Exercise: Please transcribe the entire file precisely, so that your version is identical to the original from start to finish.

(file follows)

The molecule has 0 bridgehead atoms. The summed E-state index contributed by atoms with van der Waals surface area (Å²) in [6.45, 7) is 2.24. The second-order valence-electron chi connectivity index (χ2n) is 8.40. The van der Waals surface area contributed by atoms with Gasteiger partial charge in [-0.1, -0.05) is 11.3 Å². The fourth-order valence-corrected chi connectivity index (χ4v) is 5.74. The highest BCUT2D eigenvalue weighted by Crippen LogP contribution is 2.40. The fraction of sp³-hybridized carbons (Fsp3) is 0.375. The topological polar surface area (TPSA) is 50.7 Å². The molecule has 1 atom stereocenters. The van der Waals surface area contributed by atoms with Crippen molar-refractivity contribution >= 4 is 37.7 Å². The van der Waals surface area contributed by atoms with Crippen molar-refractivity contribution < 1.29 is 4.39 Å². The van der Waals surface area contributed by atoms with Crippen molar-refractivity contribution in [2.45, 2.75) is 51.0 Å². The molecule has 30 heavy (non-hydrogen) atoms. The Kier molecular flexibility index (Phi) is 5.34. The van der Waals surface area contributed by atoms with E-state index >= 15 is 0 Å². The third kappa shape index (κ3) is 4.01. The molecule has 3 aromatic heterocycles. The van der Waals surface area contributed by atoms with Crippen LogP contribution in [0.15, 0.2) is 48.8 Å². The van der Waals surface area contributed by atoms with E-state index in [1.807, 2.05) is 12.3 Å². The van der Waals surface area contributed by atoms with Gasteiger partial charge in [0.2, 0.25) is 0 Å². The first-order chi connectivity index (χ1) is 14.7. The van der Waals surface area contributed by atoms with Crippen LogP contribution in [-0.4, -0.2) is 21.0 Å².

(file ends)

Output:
The molecule has 0 bridgehead atoms. The summed E-state index contributed by atoms with van der Waals surface area (Å²) in [6.45, 7) is 2.24. The second-order valence-electron chi connectivity index (χ2n) is 8.40. The van der Waals surface area contributed by atoms with Gasteiger partial charge in [-0.1, -0.05) is 11.3 Å². The fourth-order valence-corrected chi connectivity index (χ4v) is 5.74. The highest BCUT2D eigenvalue weighted by Crippen LogP contribution is 2.40. The fraction of sp³-hybridized carbons (Fsp3) is 0.375. The topological polar surface area (TPSA) is 50.7 Å². The molecule has 1 atom stereocenters. The van der Waals surface area contributed by atoms with Crippen molar-refractivity contribution >= 4 is 37.7 Å². The van der Waals surface area contributed by atoms with Crippen molar-refractivity contribution < 1.29 is 4.39 Å². The van der Waals surface area contributed by atoms with Crippen molar-refractivity contribution in [2.45, 2.75) is 51.0 Å². The molecule has 30 heavy (non-hydrogen) atoms. The Kier molecular flexibility index (Phi) is 5.34. The van der Waals surface area contributed by atoms with E-state index >= 15 is 0 Å². The third kappa shape index (κ3) is 4.01. The molecule has 3 aromatic heterocycles. The van der Waals surface area contributed by atoms with Crippen LogP contribution in [0.15, 0.2) is 48.8 Å². The van der Waals surface area contributed by atoms with E-state index in [1.807, 2.05) is 12.3 Å². The van der Waals surface area contributed by atoms with Gasteiger partial charge in [0.2, 0.25) is 0 Å². The first-order chi connectivity index (χ1) is 14.7. The van der Waals surface area contributed by atoms with Crippen LogP contribution in [-0.4, -0.2) is 21.0 Å².